Almost every week, there is a new plan to make higher education free. The latest two proposals come from Starbucks and a new group of former politicians called Redeeming America’s Promise; although there are issues with many of these new initiatives, the emergence of plans to change how we pay for college is an important first step.
The Starbucks policy has received the most news coverage and has generated the highest level of misunderstanding. Although many people are reporting that Starbucks is going to pay for the tuition of its workers, what is really happening is the coffee company is making adeal to enroll some of its employees into Arizona State University’s onlineeducation program. In fact, it turns out that ASU is paying formost of the cost, and this new Starbucks’ plan replaces a previous policy that helped students attend a college of their choice.
The Redeeming America’s Promise plan is much more comprehensive and ambitious, but its fatal flaw is that it is really providing tuition help to lower- and middle-income students, but it is not paying for the total cost of attendance. The problem with this strategy is that on average over 60% of the cost of attending a public university or college comes from room, board, books, and other living expenses, and while federal, state, and institutional aid often covers much of the tuition, the total cost of attendance fuels high student debt.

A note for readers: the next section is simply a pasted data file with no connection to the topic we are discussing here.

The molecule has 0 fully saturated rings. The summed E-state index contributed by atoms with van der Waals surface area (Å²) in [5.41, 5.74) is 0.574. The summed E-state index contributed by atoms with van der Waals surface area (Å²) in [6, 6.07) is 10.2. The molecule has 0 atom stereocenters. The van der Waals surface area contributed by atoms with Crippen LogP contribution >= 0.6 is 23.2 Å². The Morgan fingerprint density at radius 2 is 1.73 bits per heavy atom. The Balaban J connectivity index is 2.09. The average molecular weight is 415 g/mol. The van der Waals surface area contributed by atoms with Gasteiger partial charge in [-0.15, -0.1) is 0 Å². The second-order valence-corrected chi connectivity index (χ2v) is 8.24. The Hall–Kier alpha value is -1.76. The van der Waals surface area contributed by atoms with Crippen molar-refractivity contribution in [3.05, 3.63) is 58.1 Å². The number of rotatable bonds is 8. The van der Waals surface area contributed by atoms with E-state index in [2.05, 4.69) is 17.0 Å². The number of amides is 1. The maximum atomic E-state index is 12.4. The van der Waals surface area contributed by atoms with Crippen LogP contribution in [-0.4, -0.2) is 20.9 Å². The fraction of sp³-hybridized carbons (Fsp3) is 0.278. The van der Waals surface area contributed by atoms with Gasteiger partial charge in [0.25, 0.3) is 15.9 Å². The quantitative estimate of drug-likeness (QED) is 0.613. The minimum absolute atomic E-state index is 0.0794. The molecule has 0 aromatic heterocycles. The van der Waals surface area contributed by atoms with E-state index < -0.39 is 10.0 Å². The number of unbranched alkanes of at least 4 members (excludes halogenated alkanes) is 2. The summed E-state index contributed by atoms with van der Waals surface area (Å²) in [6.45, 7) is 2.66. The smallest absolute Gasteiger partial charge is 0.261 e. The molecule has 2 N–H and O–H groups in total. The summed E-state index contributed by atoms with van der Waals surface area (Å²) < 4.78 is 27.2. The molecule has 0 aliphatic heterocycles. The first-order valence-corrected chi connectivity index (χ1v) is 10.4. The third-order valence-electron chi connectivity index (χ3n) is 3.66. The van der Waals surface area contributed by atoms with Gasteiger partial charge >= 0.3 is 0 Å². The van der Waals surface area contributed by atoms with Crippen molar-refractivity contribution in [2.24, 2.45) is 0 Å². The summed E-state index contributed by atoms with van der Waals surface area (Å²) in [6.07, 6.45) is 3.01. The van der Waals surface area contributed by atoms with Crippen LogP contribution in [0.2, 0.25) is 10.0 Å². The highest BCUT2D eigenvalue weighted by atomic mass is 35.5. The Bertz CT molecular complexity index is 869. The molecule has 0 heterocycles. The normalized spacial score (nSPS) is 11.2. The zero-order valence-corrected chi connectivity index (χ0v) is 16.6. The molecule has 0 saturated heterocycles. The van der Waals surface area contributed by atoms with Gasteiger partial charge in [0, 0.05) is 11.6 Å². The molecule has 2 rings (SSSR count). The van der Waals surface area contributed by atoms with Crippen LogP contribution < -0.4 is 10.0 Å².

As the film Ivory Tower shows, one reason why most of student loan money goes to living expenses is that universities and colleges have engaged in an amenities arms race at the very moment states have been cutting back in their support for higher education. In 2012-13, the average total cost of attendance at four-year public universities was $21,683 and the part going to tuition and required fees was $8,005. At community colleges, the total cost in 2012-13 was $13,277 and the part going to tuition was $3,080. This means that for public universities, funding only tuition only accounts for 36% of the total cost, and for community colleges, it makes up 23%. Thus, as everyone always talks about the cost of tuition, the biggest problem is the related costs of room, board, books, and living expenses.
The RAP plan does address this issue of related costs by stating that students will be able to take out income-based repayment loans with a cap to pay for non-tuition costs, and they could write off on their taxes the full principle of the loan once they graduate. There is also an effort to control tuition levels by tying them to a state’s medium family income level.
These efforts to make higher education free to the students should be applauded, but there needs to be a more realistic discussion of what is really driving student debt.